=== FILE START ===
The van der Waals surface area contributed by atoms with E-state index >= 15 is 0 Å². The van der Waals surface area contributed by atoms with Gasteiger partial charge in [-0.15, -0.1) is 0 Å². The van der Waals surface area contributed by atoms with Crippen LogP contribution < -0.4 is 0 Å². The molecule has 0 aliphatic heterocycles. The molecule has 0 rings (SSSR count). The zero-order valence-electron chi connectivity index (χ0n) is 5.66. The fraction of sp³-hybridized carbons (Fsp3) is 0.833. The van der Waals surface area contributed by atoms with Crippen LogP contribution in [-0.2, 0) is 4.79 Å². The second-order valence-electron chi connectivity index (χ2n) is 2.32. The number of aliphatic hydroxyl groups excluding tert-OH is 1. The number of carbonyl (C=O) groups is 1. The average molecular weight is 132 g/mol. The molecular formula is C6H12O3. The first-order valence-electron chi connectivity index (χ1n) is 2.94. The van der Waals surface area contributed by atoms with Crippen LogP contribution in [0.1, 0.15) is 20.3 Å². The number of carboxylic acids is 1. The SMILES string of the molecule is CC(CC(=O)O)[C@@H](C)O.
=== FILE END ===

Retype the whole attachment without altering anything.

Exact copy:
The van der Waals surface area contributed by atoms with E-state index >= 15 is 0 Å². The van der Waals surface area contributed by atoms with Gasteiger partial charge in [-0.15, -0.1) is 0 Å². The van der Waals surface area contributed by atoms with Crippen LogP contribution < -0.4 is 0 Å². The molecule has 0 aliphatic heterocycles. The molecule has 0 rings (SSSR count). The zero-order valence-electron chi connectivity index (χ0n) is 5.66. The fraction of sp³-hybridized carbons (Fsp3) is 0.833. The van der Waals surface area contributed by atoms with Crippen LogP contribution in [-0.2, 0) is 4.79 Å². The second-order valence-electron chi connectivity index (χ2n) is 2.32. The number of aliphatic hydroxyl groups excluding tert-OH is 1. The number of carbonyl (C=O) groups is 1. The average molecular weight is 132 g/mol. The molecular formula is C6H12O3. The first-order valence-electron chi connectivity index (χ1n) is 2.94. The van der Waals surface area contributed by atoms with Crippen LogP contribution in [0.1, 0.15) is 20.3 Å². The number of carboxylic acids is 1. The SMILES string of the molecule is CC(CC(=O)O)[C@@H](C)O.